After all Covid-related hassle, a new micropost!
Do you know how to calculate the induced voltage – or coil fluxes, for that matter – from finite element analysis results?
Most of the time, nobody cares. After all, your software of choice is supposed to do that for you. But, it’s still worthwhile to educate oneself every now and then. Besides, it’s not that uncommon to get a bunch of raw data from a client, subcontractor, or a retired coworker, and having to figure out things yourself.
First, some basics.
By definition, coil flux is the surface integral of the flux density, over a surface enclosed by the coil:
Now, looks good on paper – at least to a high school physics student. In practice, there are a few complications
First, coils are sadly not infinitely thin. Instead, they usually consist of several series-turns of smaller or larger conductors. Thus, the outermost turns actually enclose a larger surface than the innermost ones. For very large conductors, such as hairpins, the inner part of a single conductor may enclose a significantly smaller area than the outermost part.
The second issue is related to computational accuracy. Most magnetics problems – by far the most – are solved (under the software hood) with the vector potential (A) formulation, defined by:
Since the flux density is now a derivative of our primary quantity A, it is considerably less accurate. Meaning, if we use B directly, our results won’t be as reliable as possible.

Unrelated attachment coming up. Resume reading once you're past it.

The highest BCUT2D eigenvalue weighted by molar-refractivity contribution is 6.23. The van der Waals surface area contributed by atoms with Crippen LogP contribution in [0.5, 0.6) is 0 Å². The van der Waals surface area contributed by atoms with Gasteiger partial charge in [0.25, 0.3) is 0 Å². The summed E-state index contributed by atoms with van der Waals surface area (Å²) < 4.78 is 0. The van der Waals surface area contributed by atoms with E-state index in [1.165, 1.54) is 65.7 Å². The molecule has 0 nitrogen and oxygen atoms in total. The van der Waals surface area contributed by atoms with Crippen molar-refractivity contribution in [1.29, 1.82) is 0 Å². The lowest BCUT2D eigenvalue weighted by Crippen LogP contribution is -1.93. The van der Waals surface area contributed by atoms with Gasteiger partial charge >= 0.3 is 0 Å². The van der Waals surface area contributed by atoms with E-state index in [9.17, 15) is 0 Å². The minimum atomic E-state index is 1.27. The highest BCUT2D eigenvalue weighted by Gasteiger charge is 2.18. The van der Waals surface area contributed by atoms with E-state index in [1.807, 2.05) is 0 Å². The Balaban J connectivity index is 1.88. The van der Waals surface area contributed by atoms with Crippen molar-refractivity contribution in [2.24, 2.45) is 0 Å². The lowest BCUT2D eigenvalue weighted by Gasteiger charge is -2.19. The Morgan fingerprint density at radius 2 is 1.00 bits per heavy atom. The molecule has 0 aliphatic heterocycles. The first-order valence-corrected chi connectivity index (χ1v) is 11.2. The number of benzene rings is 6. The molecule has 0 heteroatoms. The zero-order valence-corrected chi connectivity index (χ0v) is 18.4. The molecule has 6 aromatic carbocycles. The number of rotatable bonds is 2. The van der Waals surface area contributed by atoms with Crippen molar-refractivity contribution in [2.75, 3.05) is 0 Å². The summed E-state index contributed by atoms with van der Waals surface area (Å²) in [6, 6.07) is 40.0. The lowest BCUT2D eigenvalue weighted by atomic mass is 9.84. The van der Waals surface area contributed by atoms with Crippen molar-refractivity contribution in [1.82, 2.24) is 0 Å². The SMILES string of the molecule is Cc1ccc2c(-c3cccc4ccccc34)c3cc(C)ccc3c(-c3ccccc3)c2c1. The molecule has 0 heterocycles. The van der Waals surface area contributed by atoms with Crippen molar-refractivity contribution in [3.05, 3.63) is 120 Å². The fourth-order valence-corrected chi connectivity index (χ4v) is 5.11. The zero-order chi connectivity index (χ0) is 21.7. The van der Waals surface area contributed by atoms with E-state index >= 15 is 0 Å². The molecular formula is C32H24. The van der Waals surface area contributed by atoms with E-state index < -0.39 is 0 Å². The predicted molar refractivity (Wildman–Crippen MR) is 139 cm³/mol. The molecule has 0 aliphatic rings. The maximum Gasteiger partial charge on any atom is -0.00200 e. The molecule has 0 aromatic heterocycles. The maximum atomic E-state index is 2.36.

Solution in 2D
Getting rid of derivatives
The solution to both of these results is relatively obvious in 2D. The only special trick we have to know is the Stokes theorem: After plugging in in place of B, we can transform the above surface integral into a line integral without any derivatives:
In other words, we have replaced the surface integral by a line integral, across the surface boundary.
As this gets us rid of the derivative, we have solved the second issue.
Accounting for coil size
The first issue – large area of each coil side – is also easy to solve in 2D. Remember, we are speaking about a 2D solution, with the field entirely in the xy-plane. This means that the vector potential is entirely z-directional, and that the end-winding fluxes contribute nothing to the computed flux.
Now, remember that we are speaking about a coil. The coil consists of the active part – two z-directional slot-bound coil-sides inside the motor core – plus then the end-winding. As the end-winding does not contribute to the computed flux in 2D, we are left with just the two coil-sides.
Therefore, the above line integral is actually simplified into a simple evaluation of the vector potential at the coil sides:
The above expression still assumes the coil sides to be extremely thin. To account for the non-zero size, we can use a simple average:
In plain words, we get the flux linked by a single coil by calculating the average vector potential over each coil side, and then multiplying their difference by the problem length.
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